If anyone is guilty of undermining the little respect MSZP still has, it is István Ujhelyi. Botka has been quiet since his resignation, but Ujhelyi has given several interviews in which he laid the blame on “the Fidesz agents” in the party. As far as he is concerned, Botka’s only mistake was not making public the presence of these traitors in MSZP. He seems to believe that Fidesz agents are in all the opposition parties. Facts don’t seem to matter to Ujhelyi when it comes to the defense of his friend, László Botka. In these interviews he ignored the disastrous drop in MSZP support since Botka’s nomination and LMP’s latest unequivocal refusal to cooperate with him.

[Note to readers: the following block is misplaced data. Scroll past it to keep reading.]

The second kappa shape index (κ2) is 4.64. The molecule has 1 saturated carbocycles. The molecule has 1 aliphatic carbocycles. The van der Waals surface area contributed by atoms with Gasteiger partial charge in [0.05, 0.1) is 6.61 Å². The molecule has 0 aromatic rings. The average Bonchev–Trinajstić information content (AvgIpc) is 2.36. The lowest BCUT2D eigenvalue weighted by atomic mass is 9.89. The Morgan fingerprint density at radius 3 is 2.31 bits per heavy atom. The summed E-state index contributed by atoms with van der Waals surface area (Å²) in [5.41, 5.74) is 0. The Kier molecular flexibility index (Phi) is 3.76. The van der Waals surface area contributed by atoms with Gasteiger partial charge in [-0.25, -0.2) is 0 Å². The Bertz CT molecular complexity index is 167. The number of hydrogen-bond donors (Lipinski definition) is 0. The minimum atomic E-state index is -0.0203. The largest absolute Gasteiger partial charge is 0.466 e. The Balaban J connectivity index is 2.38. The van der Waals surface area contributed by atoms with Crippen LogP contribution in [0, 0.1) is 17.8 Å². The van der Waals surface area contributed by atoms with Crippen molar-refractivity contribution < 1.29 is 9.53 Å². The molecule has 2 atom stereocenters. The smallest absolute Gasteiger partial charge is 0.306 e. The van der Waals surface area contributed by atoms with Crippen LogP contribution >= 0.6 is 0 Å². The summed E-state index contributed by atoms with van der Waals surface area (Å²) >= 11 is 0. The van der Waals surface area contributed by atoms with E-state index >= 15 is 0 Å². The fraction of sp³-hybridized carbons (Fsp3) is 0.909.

Are there any signs of a resolution to this admittedly dire political situation? I see the glimmer of a light at the end of the tunnel, but in order to explain why, I have to say a few words about electoral arithmetic. You may remember that Botka insisted on an agreement on the 106 electoral districts and on a common party list.  Gyurcsány agreed that there should be only one candidate in each electoral district agreed to by the different parties but insisted on individual party lists. That strategy has its pluses. For example, it satisfies the voters’ desire to vote for the party of their choice while being forced to vote for a candidate who might not be their first choice if they were absolutely free to decide. Botka argued that Gyurcsány was misleading the electorate because the electoral law doesn’t permit that combination of single candidates and multiple party lists. Was Botka right or not? Well, not quite. The law stipulates that the so-called coordinated voting system, which Gyurcsány promulgated, can be applied only if each party can put up at least 27 individual candidates. The problem in this case is that there are four parties on the left that could be part of an agreement: MSZP, DK, Együtt, and Párbeszéd. Four times 27 is 108, more than the number of available districts.